I have been blogging about the context out which deconversions often emerge. Last week I mentioned that many stories shared by deconverts contain aspects of fundamentalism. I shared Dani’s story as an example of a person who lost her faith and touched on the role that fundamentalism played in her loss of faith.Dani contacted me and felt that I had misrepresented her. She did not feel that fundamentalism played such a role in her experience. In response she put up a blog post inspired by what I had written. While I don’t quite agree with what she said about me, I think many of her criticism about how believers often engage former believers are valid. She is sincere and her perspective is a valuable one to ponder. She is passionate and articulate. I think it is important for you to check it out. She is presently blogging on the topic of how Christians and deconverts can better understand and engage one another. I applaud her for that.
A second context out of which deconversions occur may be a bit surprising. While no one should be surprised about the role fundamentalism plays in the loss of faith the same can’t be said for the fact that many former believers considered themselves serious, committed Christians before their deconversion.
Prior to their deconversions, former believers often exhibit behavior characteristic of serious, committed Christians. Twenty (20) of the 24 former believers I spoke with demonstrated high levels of commitment to their faith. Whether these folks were ever truly born again is an open question. And while I get the theological reasons for assuming they weren’t that is often an easy excuse for not seriously engaging with their stories. One thing is certain, it is clear from the data that many former believers considered themselves sincere, committed Christians who were quite serious about their faith. My experience with former believers revealed that many demonstrated a willingness to serve, worship, pray, study the Bible, engage in dialogue with others, give money, and deny certain pleasures. It is quite common to hear from the deconverted that in their mind they truly believed as best as they knew how and they were as sincere as they could be.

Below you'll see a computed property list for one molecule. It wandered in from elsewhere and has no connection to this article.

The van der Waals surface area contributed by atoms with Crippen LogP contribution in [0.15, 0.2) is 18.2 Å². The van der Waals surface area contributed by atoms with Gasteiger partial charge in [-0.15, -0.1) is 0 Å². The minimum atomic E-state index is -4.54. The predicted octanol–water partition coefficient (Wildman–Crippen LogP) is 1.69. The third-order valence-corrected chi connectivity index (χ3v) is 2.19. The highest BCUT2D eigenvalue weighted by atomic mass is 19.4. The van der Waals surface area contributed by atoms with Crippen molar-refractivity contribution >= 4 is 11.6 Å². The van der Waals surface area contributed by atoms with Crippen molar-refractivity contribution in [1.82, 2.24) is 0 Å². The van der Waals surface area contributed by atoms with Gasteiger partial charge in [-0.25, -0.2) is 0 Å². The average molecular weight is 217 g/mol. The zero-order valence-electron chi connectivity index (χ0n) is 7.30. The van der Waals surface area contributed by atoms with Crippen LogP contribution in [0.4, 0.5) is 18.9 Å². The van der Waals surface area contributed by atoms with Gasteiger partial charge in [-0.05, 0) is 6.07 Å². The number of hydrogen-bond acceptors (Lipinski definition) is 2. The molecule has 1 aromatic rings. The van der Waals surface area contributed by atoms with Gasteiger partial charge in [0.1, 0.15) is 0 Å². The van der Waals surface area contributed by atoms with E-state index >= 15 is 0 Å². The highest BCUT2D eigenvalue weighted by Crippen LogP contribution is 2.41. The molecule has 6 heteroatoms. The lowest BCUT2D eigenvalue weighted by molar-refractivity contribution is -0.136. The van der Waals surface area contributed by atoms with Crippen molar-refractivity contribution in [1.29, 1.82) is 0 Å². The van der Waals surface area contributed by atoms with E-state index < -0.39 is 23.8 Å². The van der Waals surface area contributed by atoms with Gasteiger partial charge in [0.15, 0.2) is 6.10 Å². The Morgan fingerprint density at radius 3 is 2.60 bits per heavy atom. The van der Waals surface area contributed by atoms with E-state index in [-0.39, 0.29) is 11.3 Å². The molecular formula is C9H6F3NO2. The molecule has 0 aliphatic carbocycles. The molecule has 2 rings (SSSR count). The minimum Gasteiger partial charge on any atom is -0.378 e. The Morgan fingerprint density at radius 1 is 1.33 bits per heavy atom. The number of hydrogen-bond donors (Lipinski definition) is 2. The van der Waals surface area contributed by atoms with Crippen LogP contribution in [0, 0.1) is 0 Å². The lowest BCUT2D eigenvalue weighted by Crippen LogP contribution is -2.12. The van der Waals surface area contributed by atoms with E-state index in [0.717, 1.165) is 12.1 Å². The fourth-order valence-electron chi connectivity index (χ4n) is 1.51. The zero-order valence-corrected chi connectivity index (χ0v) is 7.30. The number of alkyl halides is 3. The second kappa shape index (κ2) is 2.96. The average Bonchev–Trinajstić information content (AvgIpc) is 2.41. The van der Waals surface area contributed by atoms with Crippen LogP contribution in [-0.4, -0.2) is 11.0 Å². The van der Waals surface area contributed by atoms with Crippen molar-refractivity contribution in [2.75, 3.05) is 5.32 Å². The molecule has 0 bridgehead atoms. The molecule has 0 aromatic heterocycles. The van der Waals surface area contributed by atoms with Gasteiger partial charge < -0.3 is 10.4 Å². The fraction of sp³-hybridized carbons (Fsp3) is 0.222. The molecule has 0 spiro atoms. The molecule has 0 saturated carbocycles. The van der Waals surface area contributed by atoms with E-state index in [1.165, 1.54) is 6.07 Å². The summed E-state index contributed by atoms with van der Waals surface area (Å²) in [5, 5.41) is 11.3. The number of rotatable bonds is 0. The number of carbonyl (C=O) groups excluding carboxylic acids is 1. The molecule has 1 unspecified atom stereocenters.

Ken Daniels was a believer for over 30 years and served as a missionary Bible translator before losing his faith. Ken’s autobiography is a fascinating read and quite moving. In it he includes prayers he recorded in his journal as he went through the deconversion process. They are heartfelt and desperate. He cried out to God to help him retain his faith. Yet in the end he lost his faith. Ken is not the only former believer to testify of a desire to believe in the midst of crippling doubt. Furthermore, it’s not primarily the people who were on the fringe of the church who lose their faith and become active atheists - although I am sure that does happen too - but people, who by their own descriptions identified as sincere, committed Christians.
So, what’s my point? Well, it’s not to make a judgment about who is saved and who isn’t, or wasn’t. Rather, I simply want to point out that it’s not always easy to account for, or understand, or explain away deconversions. Pointing out the role fundamentalism plays in deconversion is easy to do. One might expect it. But noting the fact that people, who apparently at one time meaningfully believed in Jesus, (even serving as a missionary ) also leave the faith is a bit harder to do since it is unexpected. But it happens. More than one might realize.